Study: L.A. Cut Homeless-Related Crime, Didn’t Displace It


Los Angeles’ Safer Cities Initiative is an effective strategy for reducing homeless-related crime without merely displacing crime to other areas, criminologists Richard Berk and John MacDonald of the University of Pennsylvania say in the journal Criminology & Public Policy, based on 8 years of crime data. The initiative is a policing intervention implemented in downtown Los Angeles' Skid Row, which was highly populated with homeless people frequently engaging in various forms of crime and disorder. The study supports the notion that geographically targeted police interventions can be useful tools to reduce crime without displacing it.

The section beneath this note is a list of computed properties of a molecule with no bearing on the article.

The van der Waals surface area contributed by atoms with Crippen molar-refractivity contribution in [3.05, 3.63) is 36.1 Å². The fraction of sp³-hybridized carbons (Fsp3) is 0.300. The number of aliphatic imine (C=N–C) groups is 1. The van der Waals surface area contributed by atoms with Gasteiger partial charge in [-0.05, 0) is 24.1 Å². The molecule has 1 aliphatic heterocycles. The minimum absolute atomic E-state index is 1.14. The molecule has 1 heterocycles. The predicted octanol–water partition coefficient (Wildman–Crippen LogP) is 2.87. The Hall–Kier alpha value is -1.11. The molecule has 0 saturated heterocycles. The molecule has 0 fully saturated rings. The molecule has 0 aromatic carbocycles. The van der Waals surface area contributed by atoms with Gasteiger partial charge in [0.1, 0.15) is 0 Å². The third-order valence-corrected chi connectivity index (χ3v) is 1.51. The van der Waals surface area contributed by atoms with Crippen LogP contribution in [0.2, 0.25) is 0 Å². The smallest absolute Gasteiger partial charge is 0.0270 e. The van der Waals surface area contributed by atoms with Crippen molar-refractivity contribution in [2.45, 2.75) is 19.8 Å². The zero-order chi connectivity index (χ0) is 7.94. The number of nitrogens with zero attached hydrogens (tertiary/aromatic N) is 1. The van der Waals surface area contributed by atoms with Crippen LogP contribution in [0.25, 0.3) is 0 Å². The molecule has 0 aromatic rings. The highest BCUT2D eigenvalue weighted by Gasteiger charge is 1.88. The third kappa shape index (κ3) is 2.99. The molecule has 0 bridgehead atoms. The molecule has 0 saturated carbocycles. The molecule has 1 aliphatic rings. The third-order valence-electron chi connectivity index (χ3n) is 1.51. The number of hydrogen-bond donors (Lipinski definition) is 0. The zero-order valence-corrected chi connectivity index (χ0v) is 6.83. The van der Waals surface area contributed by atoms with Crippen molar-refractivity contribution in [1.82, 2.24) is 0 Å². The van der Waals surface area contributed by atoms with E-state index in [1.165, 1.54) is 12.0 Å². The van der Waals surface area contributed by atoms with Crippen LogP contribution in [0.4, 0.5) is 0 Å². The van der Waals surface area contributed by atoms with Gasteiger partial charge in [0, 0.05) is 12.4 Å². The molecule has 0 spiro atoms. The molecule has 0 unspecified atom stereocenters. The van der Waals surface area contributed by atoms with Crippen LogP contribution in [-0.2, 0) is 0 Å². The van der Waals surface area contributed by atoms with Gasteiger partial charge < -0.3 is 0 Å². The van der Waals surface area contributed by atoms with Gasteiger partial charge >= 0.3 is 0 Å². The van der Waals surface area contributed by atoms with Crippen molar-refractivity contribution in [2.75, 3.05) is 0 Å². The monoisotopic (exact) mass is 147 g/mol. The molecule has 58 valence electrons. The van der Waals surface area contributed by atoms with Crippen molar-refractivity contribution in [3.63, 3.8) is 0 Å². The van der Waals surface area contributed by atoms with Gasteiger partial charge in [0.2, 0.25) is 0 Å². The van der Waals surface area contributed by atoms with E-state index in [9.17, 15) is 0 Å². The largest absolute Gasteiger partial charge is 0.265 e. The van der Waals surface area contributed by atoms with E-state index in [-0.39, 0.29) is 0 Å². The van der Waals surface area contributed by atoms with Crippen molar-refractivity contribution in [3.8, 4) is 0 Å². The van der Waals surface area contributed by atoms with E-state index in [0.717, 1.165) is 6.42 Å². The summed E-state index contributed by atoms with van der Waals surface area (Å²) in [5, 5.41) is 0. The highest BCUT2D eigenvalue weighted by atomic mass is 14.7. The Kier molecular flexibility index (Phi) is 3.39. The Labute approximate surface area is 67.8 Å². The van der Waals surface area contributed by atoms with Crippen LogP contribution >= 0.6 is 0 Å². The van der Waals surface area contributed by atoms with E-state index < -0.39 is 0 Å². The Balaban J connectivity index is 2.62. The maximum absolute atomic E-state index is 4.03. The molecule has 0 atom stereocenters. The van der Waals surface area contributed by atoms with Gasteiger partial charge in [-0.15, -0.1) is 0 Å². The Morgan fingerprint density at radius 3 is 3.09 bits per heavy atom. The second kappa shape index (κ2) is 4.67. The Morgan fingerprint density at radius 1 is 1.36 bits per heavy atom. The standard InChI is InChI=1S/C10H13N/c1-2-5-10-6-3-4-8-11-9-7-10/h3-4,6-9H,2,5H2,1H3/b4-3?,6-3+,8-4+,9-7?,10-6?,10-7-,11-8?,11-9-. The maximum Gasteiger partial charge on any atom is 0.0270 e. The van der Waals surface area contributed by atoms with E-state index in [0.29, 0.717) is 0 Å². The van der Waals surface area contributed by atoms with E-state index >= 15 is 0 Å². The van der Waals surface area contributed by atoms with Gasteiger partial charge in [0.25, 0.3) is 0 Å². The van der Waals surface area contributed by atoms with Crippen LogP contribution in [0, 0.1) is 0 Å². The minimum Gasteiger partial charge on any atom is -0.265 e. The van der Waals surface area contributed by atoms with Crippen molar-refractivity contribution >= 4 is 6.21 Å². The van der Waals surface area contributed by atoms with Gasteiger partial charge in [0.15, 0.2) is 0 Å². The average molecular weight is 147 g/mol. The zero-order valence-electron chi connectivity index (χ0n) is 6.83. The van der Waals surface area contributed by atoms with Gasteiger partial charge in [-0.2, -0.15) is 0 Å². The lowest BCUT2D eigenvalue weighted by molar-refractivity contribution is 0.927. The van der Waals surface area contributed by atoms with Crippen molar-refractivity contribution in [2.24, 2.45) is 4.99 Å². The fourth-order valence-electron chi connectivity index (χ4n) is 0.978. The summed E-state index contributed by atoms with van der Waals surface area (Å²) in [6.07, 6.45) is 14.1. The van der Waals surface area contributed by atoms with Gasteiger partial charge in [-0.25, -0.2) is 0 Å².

In the journal, available to members of the American Society of Criminology, and journalists on request, Anthony Braga of Harvard University and Rutgers University, suggests that police departments need to be more refined in their approach to crime and disorder issues, including those associated with homelessness. Dennis Culhane of the University of Pennsylvania, Alex Vitale of Brooklyn College, and Michael White of Arizona State University argue for recognizing that homelessness is not a crime and addressing its underlying causes. Specific strategies include providing indigent populations with community-based services and support to help find permanent housing and mental health treatment. Michael Rowe and Maria O'Connell of Yale University, Alex Piquero of Florida State University, and John Eck of the University of Cincinnati argue that homelessness and related crime require attention to a wide range of policy practices that integrate social, economic, and criminal justice approaches.

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